mute column

State & Charity, Blood & Soil

By neinsager, 22 December 2010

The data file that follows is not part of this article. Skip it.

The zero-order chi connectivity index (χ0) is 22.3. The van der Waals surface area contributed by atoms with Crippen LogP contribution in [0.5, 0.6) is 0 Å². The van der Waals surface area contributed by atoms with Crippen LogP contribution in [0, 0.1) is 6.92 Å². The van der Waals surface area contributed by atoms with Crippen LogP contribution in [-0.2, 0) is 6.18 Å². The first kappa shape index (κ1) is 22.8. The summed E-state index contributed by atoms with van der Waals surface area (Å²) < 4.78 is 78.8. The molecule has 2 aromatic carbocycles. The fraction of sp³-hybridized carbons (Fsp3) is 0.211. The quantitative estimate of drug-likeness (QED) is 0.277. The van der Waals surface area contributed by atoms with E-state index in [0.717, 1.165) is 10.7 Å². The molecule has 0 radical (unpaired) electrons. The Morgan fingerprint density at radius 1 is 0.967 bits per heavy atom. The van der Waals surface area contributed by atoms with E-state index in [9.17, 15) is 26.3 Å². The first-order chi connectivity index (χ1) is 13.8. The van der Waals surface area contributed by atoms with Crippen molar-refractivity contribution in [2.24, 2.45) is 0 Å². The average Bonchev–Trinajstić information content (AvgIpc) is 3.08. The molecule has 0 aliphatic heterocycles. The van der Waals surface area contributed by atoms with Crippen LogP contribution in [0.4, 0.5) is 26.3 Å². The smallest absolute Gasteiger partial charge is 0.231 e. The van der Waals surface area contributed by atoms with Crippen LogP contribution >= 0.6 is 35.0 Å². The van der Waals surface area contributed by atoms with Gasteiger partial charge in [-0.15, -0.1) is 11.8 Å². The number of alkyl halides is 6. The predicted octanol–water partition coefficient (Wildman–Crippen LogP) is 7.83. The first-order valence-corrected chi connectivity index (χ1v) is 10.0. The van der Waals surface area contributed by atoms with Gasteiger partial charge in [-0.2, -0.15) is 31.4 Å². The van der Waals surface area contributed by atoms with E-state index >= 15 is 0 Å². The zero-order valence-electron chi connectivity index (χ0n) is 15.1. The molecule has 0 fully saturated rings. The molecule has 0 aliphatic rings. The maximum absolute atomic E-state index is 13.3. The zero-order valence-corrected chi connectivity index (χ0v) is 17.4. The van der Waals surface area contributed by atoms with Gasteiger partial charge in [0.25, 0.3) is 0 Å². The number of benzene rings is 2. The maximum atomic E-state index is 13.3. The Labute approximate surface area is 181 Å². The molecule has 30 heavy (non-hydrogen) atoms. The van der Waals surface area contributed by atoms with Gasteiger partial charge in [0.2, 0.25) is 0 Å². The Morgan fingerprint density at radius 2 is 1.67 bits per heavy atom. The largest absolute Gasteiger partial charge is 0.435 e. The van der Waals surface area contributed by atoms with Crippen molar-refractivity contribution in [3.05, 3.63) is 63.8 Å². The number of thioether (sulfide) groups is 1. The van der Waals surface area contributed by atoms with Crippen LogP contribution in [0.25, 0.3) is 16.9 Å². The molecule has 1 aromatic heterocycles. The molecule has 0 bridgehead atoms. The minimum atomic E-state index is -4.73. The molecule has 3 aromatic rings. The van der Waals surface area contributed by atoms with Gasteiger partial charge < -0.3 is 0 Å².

Evening Standard, 21/12: "Foreign rough sleepers sent home to save on health care" 'Homelessness charity' Thames Reach will be paid £200,000 by the British state next year to continue sending "hundreds of homeless foreigners back to their own countries". According to the 'third sector' deportation agency more than £250,000 will be saved" on "emergency call-outs and hospital admissions". Thames Reach spokesman Mike Nichols says the programme "helps people reconnect with their families and also [with] the services that offer them help back in their homelands". What 'support services' await the repatriated in euro-debt-deflated "homelands" like Latvia is not stated, but Mr. Nichols is almost forthright about the stakes of the project. "Reconnecting" migrants with families (while "saving UK taxpayers hundreds of thousands of pounds") means neither more nor less than shifting the cost of surplus workers' survival from capital and state(s) back onto the previous generation of proles. Millions of young (and older) income-seekers may be escaping the suffocation of 'homeland' and 'family' (while providing for their families economically) in an ongoing mass movement across Asia and worldwide, but in liberal Europe flight from the claims of Blood and Soil remains a privilege of the upper-middle class youth who provide the Charity sector's most eager volunteers.